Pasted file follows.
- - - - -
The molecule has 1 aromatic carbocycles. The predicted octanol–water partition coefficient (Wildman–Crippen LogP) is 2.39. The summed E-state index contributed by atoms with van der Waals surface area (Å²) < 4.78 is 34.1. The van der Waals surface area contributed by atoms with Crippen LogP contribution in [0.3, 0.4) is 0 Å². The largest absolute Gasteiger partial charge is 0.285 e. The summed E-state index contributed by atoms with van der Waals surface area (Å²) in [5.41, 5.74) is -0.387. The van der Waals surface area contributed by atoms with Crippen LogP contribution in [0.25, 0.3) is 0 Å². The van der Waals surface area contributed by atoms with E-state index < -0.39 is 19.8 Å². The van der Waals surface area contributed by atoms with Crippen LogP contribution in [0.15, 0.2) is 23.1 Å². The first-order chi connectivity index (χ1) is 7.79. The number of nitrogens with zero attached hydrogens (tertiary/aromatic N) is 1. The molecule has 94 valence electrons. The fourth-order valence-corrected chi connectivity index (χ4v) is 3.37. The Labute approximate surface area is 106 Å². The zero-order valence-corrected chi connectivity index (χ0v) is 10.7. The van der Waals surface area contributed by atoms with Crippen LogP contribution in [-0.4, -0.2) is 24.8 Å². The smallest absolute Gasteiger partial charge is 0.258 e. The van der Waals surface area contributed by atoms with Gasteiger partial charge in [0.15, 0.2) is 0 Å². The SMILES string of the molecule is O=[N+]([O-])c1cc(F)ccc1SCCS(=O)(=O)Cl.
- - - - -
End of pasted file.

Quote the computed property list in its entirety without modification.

The molecule has 1 aromatic carbocycles. The predicted octanol–water partition coefficient (Wildman–Crippen LogP) is 2.39. The summed E-state index contributed by atoms with van der Waals surface area (Å²) < 4.78 is 34.1. The van der Waals surface area contributed by atoms with Crippen LogP contribution in [0.3, 0.4) is 0 Å². The largest absolute Gasteiger partial charge is 0.285 e. The summed E-state index contributed by atoms with van der Waals surface area (Å²) in [5.41, 5.74) is -0.387. The van der Waals surface area contributed by atoms with Crippen LogP contribution in [0.25, 0.3) is 0 Å². The van der Waals surface area contributed by atoms with E-state index < -0.39 is 19.8 Å². The van der Waals surface area contributed by atoms with Crippen LogP contribution in [0.15, 0.2) is 23.1 Å². The first-order chi connectivity index (χ1) is 7.79. The number of nitrogens with zero attached hydrogens (tertiary/aromatic N) is 1. The molecule has 94 valence electrons. The fourth-order valence-corrected chi connectivity index (χ4v) is 3.37. The Labute approximate surface area is 106 Å². The zero-order valence-corrected chi connectivity index (χ0v) is 10.7. The van der Waals surface area contributed by atoms with Crippen LogP contribution in [-0.4, -0.2) is 24.8 Å². The smallest absolute Gasteiger partial charge is 0.258 e. The van der Waals surface area contributed by atoms with Gasteiger partial charge in [0.15, 0.2) is 0 Å². The SMILES string of the molecule is O=[N+]([O-])c1cc(F)ccc1SCCS(=O)(=O)Cl.